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Expand this whistleblower program so Putin’s cronies can’t evade sanctions

March 4, 2022, 12:30 PM UTC
An FBI agent who was part of an investigation at a luxury Washington, D.C., home owned by a Russian oligarch
Investigators looking into wealthy individuals often need an insider to help them locate the money.
MANDEL NGAN - AFP - Getty Images

The newly announced sanctions against Russia’s richest men are a critical piece of the West’s strategy to temper Russia’s aggression toward Ukraine. Deprive Vladimir Putin and his deputies of their yachts, jets, villas, and Western educations for their children, and they may think twice about continuing to bomb Kharkiv and Kyiv. 

However, sanctions don’t have the desired effect if you can’t find the assets that need to be seized to significantly impact the oligarchs’ lifestyles and their ability to fund the war.  

For too many years, permissive money laundering laws, anonymous shell corporations, and a highly incentivized class of investment managers, lawyers, and accountants have allowed oligarchs to hide ill-gotten gains and avoid taxes.

When we do trace these funds in the U.S., it is largely thanks to the Financial Crime Enforcement Network (FinCEN) whistleblower program, which provides financial rewards, anonymity, and confidentiality to those who bring forth information. With one legislative tweak, it could become the powerhouse tool needed to track down Russian kleptocracy and ensure sanctions actually hit the jugular.

When it comes to revealing money laundering or sanctions evasion practices, the government needs an insider—like a wealthy person’s money manager—to point it in the right direction. Insiders who become whistleblowers are usually the only people who can show regulators how to follow the money trail, often an opaque and convoluted labyrinth of trusts and shell companies. 

Recognizing this, Congress significantly amended the until-then barely used whistleblower program for the Bank Secrecy Act (BSA) last year. The newly expanded program allows anyone to come forward with information related to violations of the BSA, and provides a mandatory financial award for whistleblowers who bring forward information about a financial institution violating compliance rules.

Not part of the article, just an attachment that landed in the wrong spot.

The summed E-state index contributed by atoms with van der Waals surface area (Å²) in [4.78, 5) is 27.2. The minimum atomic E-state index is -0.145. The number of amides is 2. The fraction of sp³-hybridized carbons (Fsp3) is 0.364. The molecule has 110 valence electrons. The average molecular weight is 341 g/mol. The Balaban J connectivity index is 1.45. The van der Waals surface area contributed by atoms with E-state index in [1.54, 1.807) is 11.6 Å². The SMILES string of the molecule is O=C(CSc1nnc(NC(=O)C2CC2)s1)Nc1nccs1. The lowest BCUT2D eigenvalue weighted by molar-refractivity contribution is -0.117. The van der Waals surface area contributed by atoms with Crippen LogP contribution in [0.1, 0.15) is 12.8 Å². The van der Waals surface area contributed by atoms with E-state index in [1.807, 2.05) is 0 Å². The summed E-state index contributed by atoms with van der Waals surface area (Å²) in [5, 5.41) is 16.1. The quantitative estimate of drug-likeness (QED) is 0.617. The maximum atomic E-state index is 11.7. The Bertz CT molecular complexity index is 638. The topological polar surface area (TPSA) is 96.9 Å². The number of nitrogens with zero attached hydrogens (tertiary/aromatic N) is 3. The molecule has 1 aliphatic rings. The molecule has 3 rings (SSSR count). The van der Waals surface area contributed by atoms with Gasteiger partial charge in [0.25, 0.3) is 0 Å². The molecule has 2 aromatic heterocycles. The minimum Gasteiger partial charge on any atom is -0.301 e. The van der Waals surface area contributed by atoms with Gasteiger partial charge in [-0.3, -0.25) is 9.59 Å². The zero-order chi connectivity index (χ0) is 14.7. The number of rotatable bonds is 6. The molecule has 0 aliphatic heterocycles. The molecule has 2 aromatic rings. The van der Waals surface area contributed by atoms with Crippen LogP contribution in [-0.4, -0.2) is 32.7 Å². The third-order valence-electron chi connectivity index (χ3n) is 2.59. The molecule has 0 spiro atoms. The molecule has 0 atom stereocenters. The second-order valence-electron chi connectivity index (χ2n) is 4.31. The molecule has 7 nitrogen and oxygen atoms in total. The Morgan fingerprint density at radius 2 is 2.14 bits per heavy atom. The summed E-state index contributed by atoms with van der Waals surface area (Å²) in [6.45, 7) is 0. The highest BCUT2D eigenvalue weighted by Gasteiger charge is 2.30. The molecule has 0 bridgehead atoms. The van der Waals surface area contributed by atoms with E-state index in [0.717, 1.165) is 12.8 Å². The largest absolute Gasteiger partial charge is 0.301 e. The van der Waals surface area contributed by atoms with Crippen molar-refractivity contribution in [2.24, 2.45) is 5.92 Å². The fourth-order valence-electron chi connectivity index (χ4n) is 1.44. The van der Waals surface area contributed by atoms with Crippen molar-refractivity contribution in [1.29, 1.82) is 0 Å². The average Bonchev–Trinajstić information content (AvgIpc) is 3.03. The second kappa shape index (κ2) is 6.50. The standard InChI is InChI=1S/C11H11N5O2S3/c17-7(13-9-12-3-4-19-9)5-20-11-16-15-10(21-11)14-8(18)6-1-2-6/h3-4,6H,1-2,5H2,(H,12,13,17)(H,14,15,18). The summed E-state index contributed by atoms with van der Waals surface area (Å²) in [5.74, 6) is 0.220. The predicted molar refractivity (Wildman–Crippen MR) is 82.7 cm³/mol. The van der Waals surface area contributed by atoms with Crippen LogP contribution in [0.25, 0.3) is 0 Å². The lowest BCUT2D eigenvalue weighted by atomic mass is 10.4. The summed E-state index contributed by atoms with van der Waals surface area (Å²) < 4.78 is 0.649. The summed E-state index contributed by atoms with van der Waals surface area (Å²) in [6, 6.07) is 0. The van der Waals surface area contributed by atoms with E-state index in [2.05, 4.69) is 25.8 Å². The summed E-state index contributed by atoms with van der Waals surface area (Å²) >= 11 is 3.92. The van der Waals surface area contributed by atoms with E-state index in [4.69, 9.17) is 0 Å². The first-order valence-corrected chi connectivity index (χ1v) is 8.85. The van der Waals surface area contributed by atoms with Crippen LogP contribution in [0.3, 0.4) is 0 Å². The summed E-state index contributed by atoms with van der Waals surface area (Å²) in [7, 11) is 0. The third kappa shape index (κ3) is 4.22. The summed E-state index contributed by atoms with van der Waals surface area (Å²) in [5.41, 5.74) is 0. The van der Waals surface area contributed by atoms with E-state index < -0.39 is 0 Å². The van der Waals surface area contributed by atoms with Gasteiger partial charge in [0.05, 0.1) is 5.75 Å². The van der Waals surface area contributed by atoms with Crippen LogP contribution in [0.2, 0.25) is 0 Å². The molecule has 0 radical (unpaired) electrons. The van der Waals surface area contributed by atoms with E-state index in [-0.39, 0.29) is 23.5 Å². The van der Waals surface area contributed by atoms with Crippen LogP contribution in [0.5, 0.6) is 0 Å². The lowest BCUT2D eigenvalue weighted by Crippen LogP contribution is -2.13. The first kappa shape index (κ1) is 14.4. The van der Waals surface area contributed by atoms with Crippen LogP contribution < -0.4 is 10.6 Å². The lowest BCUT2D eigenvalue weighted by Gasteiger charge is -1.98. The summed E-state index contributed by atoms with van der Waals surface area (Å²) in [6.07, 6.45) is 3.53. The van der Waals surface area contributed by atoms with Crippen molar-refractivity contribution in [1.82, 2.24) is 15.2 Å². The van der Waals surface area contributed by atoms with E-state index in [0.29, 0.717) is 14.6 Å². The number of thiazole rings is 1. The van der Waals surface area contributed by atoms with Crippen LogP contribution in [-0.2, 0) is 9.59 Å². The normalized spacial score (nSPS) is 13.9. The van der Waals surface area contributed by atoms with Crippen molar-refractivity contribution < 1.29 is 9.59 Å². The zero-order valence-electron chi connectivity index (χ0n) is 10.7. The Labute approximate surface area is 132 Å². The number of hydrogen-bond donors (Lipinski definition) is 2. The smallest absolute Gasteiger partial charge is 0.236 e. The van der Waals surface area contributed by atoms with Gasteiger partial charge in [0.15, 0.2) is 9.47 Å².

The program is administered by FinCEN, a tiny agency in the Treasury Department tasked with the herculean task of uncovering money laundering and other financial crimes. The new program is far more robust than its predecessor program, given it financially incentivizes the insider with a percentage of what the government recovers.

However, the program as it stands is not enough. BSA violations encompass only a small set of money laundering violations. The current program simply does not cover the vast majority of money laundering crimes, as it focuses primarily on bank compliance and not on uncovering the true web of laundering activity abetted by opaque shell companies or individuals who name themselves on trusts while masking the true identity of the financial benefactor. 

The current crisis illustrates those limitations. Under the current program, an insider with information about an investment adviser helping a Russian magnate on the sanctions list hide money from authorities would not be financially rewarded or guaranteed anonymity for bringing forward that information. Violating sanctions, for example, by continuing to do business with a shell corporation connected to Putin, is not necessarily a BSA violation, and would not fall within the whistleblower program as it is now written. 

We do not know which investment advisers work with Putin, or where his money is stashed. But we do know that Putin is famous for arresting and poisoning his enemies and that he has taken enormous pains to hide his assets around the globe. Given how dangerous his retaliatory actions have been in the past, it’s irrational to think that an investment adviser helping him invest in U.S. real estate would come forward with information about those assets without a financial reward or a guarantee of anonymity.

At best, the BSA whistleblower program can address the crimes of any bank that didn’t file the required paperwork for a suspicious transaction, known as a Suspicious Activity Report (SAR). That may eventually lead to more intelligence, but it does not get to the heart of the issue. We need a whistleblower program that will.

It would not take much to dramatically improve the FinCEN whistleblower program. The law should be expanded beyond BSA violations to include any violation of money laundering laws (codified at 18 U.S.C. § 1956). Then, those with information about where exactly the money is hidden would have a mechanism and financial incentive to report these crimes. 

With a simple amendment to expand the scope of the money laundering program, Congress could give law enforcement a fighting chance of finding and rooting out the hidden assets of Putin and his cronies.

The newly announced transatlantic task force to identify the assets of sanctioned persons is only as good as the information it receives. Coaxing whistleblowers out of the woodwork is going to be critical to any chance of the sanctions succeeding. Congress can, and should, easily remedy that.

Poppy Alexander is a partner in Constantine Cannon’s whistleblower practice.

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